Human Brain Evolution
There have been significant changes in brain development, anatomy, and molecular biology over the course of human evolution.
Modern humans are characterized by remarkable specializations of cognition, including a language that is rich in syntactic complexity and symbolic meaning, a nuanced understanding of the mental states of others, a strong motivation to share in pursuing joint goals, an ability to manufacture sophisticated tools, and an extraordinary capacity for cultural learning. What are the evolutionary changes in brain structure and molecular biology that underlie these cognitive faculties? A comprehensive understanding of human brain evolution requires data from multiple perspectives, incorporating information from fossils, archaeology, comparative neuroanatomy, and genetics.
Evolution of the brain in the human lineage
Compared to other primates and our earliest hominin ancestors, modern humans have very large brains. Weighing approximately 1,400 g on average, our brains are roughly three times bigger than those of other great apes and also significantly larger than expected for a primate of our body size (Jerison 1973; Martin 1990). Because great apes (chimpanzees, bonobos, gorillas, and orangutans) are the closest living relatives of humans, they provide the most relevant phylogenetic basis for comparison. More broadly, there are several mammalian species, including elephants, dolphins, and whales, that have bigger brains than humans in absolute size. Pilot whale brains have even been shown to contain more neocortical neurons than those of humans (Mortensen et al. 2014). But humans are the most extreme outlier from the typical mammalian brain-body size scaling relationship. Although the average adult human brain is only approximately 2% of body size, it consumes about 20% of the whole body’s energy budget (nearly 400 kcal per day) due to the high level of activity of neuronal firing and signal transmission across synaptic connections (Kuzawa et al. 2014).
The hominin fossil record indicates that there has been a general trend over time for steadily increasing cranial capacity, accompanied by reorganization of cerebral morphology (de Sousa and Cunha 2012; Falk 2012; Holloway 2015). The cranial capacity of hominin ancestors shows very gradual increase in brain size early in the evolution of the lineage, with a period of more accelerated growth within the last two million years since the origin of the genus Homo (Du et al. 2018). There are some notable exceptions to this apparent trend, however, such as Homo naledi, a southern African hominin which had a small cranial capacity of 460 ml at about 300,000 years ago (Holloway et al. 2018), and Homo floresiensis from the island of Flores in Indonesia, which had a cranial capacity of approximately 400 ml at 190,000–50,000 years ago (Falk et al. 2005). Additionally, it is apparent that evolution of endocranial morphology in fossil hominins has not always been tightly synchronized with brain size changes (de Sousa and Cunha 2012; Falk 2012; Holloway 2015). For example, there are differences in endocranial shape between recent modern humans and similarly large-brained close relatives, the Neandertals, and the earliest Homo sapiens. The endocranial shape of modern humans is more globular, or rounded, due to bulging of the parietal and lateral cerebellar regions (Bruner et al. 2003; Neubauer et al. 2018).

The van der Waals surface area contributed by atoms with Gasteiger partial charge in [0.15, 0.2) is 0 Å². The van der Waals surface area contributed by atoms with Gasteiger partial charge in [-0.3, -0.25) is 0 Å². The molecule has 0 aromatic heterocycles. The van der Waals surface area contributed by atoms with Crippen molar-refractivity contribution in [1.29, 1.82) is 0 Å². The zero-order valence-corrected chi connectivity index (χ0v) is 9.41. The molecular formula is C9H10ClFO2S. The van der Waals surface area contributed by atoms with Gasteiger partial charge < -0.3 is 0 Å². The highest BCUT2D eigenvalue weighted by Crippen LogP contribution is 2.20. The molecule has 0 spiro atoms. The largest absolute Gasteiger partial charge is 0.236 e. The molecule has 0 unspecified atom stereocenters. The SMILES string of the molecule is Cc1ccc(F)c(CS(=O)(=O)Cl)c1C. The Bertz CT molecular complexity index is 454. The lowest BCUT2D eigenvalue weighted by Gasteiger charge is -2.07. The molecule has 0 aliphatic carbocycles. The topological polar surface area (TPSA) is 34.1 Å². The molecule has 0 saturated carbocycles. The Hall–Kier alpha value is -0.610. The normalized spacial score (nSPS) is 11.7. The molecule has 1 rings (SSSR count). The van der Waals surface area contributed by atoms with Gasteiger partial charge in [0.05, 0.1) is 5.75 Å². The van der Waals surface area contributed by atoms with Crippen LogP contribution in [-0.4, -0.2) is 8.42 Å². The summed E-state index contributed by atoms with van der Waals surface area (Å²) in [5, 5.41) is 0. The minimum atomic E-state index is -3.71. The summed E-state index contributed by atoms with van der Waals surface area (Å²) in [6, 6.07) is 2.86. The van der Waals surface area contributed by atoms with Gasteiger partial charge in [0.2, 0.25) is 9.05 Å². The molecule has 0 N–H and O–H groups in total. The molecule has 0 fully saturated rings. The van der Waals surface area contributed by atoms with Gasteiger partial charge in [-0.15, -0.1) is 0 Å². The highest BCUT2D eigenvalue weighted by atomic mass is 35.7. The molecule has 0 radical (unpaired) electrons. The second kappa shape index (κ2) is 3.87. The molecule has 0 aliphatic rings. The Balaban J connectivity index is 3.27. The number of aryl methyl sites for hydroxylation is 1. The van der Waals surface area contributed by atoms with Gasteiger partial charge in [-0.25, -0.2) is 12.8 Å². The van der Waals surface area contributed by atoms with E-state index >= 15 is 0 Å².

Several interrelated features of life history biology are associated with the large brains of modern humans, including elevated nutritional and metabolic requirements, slower development, a longer lifespan, and more involvement in raising offspring by fathers and grandparents to assist mothers (Sherwood and Gómez-Robles 2017; Hawkes and Finlay 2018). Also, likely due to obstetrical or energetic constraints on the timing of parturition (Rosenberg 1992; Dunsworth et al. 2012), a larger fraction of brain growth in humans occurs after birth compared to other primates (Halley 2017). This means that significant neurodevelopmental events that lay the groundwork for brain function, such the refinement of synaptic connections and myelination of axons, take place over a prolonged period of time in a rich social and ecological context (Petanjek et al. 2011; Miller et al. 2012; Bianchi et al. 2013). The plastic brains of our helpless human infants incorporate these experience as neuronal circuits are being constructed, paving the way for more elaborate cultural learning (Bufill et al. 2011; Sherwood and Gómez-Robles 2017).